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Aadhaar, 10 Years On: 10 highlights from the largest survey on India’s unique digital identity




The State of Aadhaar 2019 report is based on a nation-wide study that captures the experiences and perspectives of over 167,000 households across 28 states and union territories, making it the largest primary dataset on the use of Aadhaar and more broadly, the use of national digital ID in the world.

NOVEMBER 26TH, 2019, Mumbai, India: Dalberg, a leading social impact advisory group released the State of Aadhaar: A People’s Perspective report today, showing insights that can help drive a data-driven discourse on Aadhaar.

The study reveals how people experience Aadhaar, a universal identity program for all residents in India — how they get it, update it, and use it across various public and private services, as well as their broader sentiments and trust in its use. Additionally, the data show which aspects of Aadhaar are working and which are not.

The research is premised on the principle that the daily users of Aadhaar are best positioned to provide valuable feedback about their lived experience – and therefore practical adjustments needed to improve Aadhaar’s functioning.

The aim of this study is to augment efforts to move towards a more effective digital identity for all residents of India who desire it.

10 Key Findings

 Aadhaar is becoming ubiquitous in India. 95% of adults and 75% of children have Aadhaar.

  1. A notable minority still does not have Aadhaar. An estimated 28 million adults do not have Aadhaar, mostly in Assam and Meghalaya where enrolment has been slow due to questions about legal residency amongst others. Among vulnerable groups, a higher share of third-gender residents (30%) and people who are homeless (27%) do not have the ID.
  2. Updating is the hardest part of the Aadhaar process. One in five people who tried to update their Aadhaar did not succeed. 4% of Aadhaar cards currently have errors.
  3. Aadhaar has supported inclusion. 49% of people used Aadhaar to access one or more services like food rations, bank accounts, and social pensions for the first time. For 8% of people, Aadhaar was their first ever ID.
  4. Problems with Aadhaar sometimes led to denial of welfare services. 0.8% of people experienced exclusion due to Aadhaar-related reasons from a key welfare service (PDS rations, MGNREGS, social pensions) that they had earlier received (versus 3.3% due to non-Aadhaar factors).
  5. Aadhaar has improved service delivery. 80% feel that Aadhaar has made PDS rations, MGNREGS, or social pensions more reliable. Using Aadhaar, residents were 40% more likely to obtain a new SIM card within one day, compared to using other forms of ID.
  6. Despite the Supreme Court ruling, many people find Aadhaar to be de facto mandatory for bank accounts, SIM cards, and school enrolment. More than half of those who used Aadhaar to get a SIM card or bank account said that the service provider accepted only Aadhaar for identification purposes. 0.5% of 6 to 14 year olds could not enrol in school due to Aadhaar-related reasons.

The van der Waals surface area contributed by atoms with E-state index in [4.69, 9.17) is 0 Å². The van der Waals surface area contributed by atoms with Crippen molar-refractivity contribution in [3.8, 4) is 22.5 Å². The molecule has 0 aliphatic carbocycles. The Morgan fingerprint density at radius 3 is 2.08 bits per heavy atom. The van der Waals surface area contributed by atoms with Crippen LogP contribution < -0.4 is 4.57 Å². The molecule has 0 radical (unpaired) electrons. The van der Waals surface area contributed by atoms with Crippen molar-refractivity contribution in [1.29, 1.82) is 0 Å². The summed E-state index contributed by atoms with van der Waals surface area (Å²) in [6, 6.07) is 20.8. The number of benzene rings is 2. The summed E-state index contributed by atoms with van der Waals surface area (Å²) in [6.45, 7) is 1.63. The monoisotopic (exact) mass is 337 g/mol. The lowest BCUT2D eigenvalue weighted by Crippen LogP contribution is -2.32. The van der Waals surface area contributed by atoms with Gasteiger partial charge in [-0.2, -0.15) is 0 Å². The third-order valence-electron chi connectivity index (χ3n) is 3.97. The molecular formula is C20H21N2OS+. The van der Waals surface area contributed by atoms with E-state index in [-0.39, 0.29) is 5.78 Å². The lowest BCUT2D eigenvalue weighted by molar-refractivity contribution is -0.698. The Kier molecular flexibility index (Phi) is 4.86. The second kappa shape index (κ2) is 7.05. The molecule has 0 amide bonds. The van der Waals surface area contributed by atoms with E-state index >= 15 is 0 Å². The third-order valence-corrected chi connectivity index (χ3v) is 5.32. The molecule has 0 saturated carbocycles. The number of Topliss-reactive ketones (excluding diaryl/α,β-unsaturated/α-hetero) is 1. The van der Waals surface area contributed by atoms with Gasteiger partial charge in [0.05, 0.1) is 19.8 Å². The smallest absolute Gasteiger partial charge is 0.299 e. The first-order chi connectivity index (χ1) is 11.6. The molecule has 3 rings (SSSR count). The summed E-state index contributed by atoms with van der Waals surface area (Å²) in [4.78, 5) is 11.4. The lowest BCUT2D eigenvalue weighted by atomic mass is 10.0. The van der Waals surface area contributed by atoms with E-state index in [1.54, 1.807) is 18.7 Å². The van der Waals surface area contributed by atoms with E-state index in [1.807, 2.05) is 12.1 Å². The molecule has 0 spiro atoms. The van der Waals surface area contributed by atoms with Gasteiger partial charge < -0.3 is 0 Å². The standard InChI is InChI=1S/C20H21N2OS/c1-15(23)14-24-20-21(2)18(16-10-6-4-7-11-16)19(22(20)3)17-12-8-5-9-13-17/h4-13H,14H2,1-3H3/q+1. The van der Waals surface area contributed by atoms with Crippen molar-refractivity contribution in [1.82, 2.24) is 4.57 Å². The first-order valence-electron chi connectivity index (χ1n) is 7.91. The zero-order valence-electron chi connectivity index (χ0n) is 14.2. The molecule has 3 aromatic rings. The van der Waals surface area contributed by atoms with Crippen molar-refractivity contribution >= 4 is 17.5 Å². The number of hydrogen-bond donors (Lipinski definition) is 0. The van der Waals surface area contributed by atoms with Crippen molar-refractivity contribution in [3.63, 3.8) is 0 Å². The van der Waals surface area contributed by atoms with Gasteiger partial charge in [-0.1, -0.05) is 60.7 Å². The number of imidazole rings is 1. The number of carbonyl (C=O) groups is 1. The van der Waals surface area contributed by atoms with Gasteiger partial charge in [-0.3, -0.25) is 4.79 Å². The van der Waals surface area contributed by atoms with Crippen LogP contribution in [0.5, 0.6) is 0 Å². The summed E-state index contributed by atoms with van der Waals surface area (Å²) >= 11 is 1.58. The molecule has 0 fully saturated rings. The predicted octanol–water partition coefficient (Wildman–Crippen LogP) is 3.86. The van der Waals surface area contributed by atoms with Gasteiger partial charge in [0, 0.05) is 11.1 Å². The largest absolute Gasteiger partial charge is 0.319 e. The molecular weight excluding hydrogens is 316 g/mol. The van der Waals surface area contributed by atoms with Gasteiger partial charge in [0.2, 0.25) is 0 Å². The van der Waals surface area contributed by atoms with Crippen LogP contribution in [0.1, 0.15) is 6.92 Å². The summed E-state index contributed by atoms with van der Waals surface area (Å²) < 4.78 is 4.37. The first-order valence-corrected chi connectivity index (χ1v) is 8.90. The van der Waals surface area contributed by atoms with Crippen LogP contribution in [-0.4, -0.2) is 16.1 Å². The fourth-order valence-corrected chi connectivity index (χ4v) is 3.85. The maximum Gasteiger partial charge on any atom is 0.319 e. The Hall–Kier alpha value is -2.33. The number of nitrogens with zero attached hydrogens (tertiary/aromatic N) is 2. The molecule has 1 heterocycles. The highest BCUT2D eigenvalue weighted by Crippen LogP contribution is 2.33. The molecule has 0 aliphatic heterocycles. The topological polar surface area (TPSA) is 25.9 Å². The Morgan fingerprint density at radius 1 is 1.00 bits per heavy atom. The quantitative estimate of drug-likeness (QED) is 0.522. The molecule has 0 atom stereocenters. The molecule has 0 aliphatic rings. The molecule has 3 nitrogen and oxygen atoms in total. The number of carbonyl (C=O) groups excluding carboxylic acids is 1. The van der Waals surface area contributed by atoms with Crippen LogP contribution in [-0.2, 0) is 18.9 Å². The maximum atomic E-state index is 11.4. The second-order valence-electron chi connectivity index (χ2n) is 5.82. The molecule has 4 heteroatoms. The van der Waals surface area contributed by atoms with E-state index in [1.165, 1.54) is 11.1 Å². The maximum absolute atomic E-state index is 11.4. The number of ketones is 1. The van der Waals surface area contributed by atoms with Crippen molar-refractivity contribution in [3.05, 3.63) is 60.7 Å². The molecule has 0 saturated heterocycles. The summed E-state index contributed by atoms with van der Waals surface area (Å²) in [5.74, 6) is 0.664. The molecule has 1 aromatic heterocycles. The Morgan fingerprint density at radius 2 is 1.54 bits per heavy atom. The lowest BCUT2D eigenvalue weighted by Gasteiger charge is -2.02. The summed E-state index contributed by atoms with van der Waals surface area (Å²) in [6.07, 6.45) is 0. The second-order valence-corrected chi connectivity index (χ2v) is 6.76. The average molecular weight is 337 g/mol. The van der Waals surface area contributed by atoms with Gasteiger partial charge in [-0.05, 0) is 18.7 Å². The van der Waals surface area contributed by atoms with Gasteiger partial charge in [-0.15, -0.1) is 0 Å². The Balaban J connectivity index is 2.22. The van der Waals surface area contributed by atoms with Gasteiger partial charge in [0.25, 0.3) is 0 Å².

7. Most people appreciate Aadhaar’s universal acceptance; some have concerns. 72% appreciate that it is a convenient, universal ID; nearly half of those also worry about linking it to too many services.
  8. Most residents are satisfied and trust Aadhaar. 92% of people are satisfied with Aadhaar. 67% of people who have been excluded from a service due to problems with Aadhaar still say they are satisfied. 90% say it keeps their data safe, while 61% say it prevents others from accessing their benefits. 8% worry about its misuse.
  9. Newer digital features are yet to be embraced. 77% have never used features such as mAadhaar, QR code, virtual Aadhaar or masked Aadhaar. Only 39% of residents have the correct mobile phone number linked to their Aadhaar.

The full report can be downloaded at

“The research is not an attempt to adjudicate the ultimate merits of Aadhaar. It is about taking residents’ perspectives into account to help better design and implement Aadhaar. We believe Aadhaar’s success will ultimately depend on how well the program can learn from the experiences and concerns of those who use or are not yet able to use Aadhaar in their daily lives,” said Gaurav Gupta, Dalberg’s Partner and Asia Regional Director.

The report was released at an event attended by Mr. R.S. Sharma (Chairman, TRAI), Justice B.N. Srikrishna (former Supreme Court judge), Ms. Dipa Sinha (Convenor, Right to Food Campaign), and noted journalist Shankkar Aiyar.


Roopa Kudva, Managing Director of Omidyar Network India, which funded the research and the report, said, “We believe that technology, used responsibly, is a powerful force for inclusion. We actively support high quality research as a vital component of system level impact – to help creation and continuous improvement of robust digital infrastructure and technology solutions for inclusion. We are delighted that the rich dataset underlying this very large survey is being made public, for the benefit of all stakeholders.

For more information or requests for interview, please contact: [email protected]

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